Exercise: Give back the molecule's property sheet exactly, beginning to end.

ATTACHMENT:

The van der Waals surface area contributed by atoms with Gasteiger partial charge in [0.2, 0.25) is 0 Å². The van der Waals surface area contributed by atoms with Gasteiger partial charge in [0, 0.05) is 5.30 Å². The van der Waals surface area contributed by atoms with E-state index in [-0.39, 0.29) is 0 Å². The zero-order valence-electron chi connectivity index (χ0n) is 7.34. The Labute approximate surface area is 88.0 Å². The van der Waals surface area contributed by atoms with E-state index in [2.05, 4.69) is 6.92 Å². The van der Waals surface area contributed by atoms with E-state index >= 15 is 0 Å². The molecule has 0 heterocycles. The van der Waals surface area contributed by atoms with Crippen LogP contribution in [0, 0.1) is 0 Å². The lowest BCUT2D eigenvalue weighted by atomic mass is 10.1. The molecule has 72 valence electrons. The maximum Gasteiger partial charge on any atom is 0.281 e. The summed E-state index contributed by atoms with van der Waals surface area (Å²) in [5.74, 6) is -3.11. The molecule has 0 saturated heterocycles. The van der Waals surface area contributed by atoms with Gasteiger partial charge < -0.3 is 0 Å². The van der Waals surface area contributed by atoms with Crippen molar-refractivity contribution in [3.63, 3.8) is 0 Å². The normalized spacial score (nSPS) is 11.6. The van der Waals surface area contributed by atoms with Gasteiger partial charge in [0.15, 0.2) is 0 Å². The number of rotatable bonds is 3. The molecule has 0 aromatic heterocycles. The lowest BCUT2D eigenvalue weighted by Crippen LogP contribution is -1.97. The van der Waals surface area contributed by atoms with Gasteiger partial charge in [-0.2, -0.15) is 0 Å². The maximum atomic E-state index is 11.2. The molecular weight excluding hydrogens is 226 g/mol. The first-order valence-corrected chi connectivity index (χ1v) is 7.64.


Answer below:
The van der Waals surface area contributed by atoms with Gasteiger partial charge in [0.2, 0.25) is 0 Å². The van der Waals surface area contributed by atoms with Gasteiger partial charge in [0, 0.05) is 5.30 Å². The van der Waals surface area contributed by atoms with E-state index in [-0.39, 0.29) is 0 Å². The zero-order valence-electron chi connectivity index (χ0n) is 7.34. The Labute approximate surface area is 88.0 Å². The van der Waals surface area contributed by atoms with E-state index in [2.05, 4.69) is 6.92 Å². The van der Waals surface area contributed by atoms with E-state index >= 15 is 0 Å². The molecule has 0 heterocycles. The van der Waals surface area contributed by atoms with Crippen LogP contribution in [0, 0.1) is 0 Å². The lowest BCUT2D eigenvalue weighted by atomic mass is 10.1. The molecule has 72 valence electrons. The maximum Gasteiger partial charge on any atom is 0.281 e. The summed E-state index contributed by atoms with van der Waals surface area (Å²) in [5.74, 6) is -3.11. The molecule has 0 saturated heterocycles. The van der Waals surface area contributed by atoms with Gasteiger partial charge < -0.3 is 0 Å². The van der Waals surface area contributed by atoms with Crippen molar-refractivity contribution in [3.63, 3.8) is 0 Å². The normalized spacial score (nSPS) is 11.6. The van der Waals surface area contributed by atoms with Gasteiger partial charge in [0.15, 0.2) is 0 Å². The number of rotatable bonds is 3. The molecule has 0 aromatic heterocycles. The lowest BCUT2D eigenvalue weighted by Crippen LogP contribution is -1.97. The van der Waals surface area contributed by atoms with Gasteiger partial charge in [-0.2, -0.15) is 0 Å². The maximum atomic E-state index is 11.2. The molecular weight excluding hydrogens is 226 g/mol. The first-order valence-corrected chi connectivity index (χ1v) is 7.64.